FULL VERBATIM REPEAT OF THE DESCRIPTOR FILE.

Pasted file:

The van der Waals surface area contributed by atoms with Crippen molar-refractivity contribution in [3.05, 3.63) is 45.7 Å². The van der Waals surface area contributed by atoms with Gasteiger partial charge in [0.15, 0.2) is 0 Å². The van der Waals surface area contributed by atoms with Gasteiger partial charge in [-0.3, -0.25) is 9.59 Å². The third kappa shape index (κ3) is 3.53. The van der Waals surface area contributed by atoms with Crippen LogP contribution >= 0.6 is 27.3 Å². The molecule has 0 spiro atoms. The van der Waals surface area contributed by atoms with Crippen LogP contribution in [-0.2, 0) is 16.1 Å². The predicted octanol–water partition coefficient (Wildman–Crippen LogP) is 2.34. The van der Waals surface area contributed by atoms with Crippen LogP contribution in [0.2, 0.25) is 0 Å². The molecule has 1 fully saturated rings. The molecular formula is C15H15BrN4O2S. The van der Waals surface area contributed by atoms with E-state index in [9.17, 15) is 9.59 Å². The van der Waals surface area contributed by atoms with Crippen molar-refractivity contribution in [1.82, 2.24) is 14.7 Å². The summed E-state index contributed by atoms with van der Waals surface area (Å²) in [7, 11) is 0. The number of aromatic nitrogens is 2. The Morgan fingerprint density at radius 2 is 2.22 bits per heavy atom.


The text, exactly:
The van der Waals surface area contributed by atoms with Crippen molar-refractivity contribution in [3.05, 3.63) is 45.7 Å². The van der Waals surface area contributed by atoms with Gasteiger partial charge in [0.15, 0.2) is 0 Å². The van der Waals surface area contributed by atoms with Gasteiger partial charge in [-0.3, -0.25) is 9.59 Å². The third kappa shape index (κ3) is 3.53. The van der Waals surface area contributed by atoms with Crippen LogP contribution >= 0.6 is 27.3 Å². The molecule has 0 spiro atoms. The van der Waals surface area contributed by atoms with Crippen LogP contribution in [-0.2, 0) is 16.1 Å². The predicted octanol–water partition coefficient (Wildman–Crippen LogP) is 2.34. The van der Waals surface area contributed by atoms with Crippen LogP contribution in [0.2, 0.25) is 0 Å². The molecule has 1 fully saturated rings. The molecular formula is C15H15BrN4O2S. The van der Waals surface area contributed by atoms with E-state index in [9.17, 15) is 9.59 Å². The van der Waals surface area contributed by atoms with Crippen molar-refractivity contribution in [1.82, 2.24) is 14.7 Å². The summed E-state index contributed by atoms with van der Waals surface area (Å²) in [7, 11) is 0. The number of aromatic nitrogens is 2. The Morgan fingerprint density at radius 2 is 2.22 bits per heavy atom.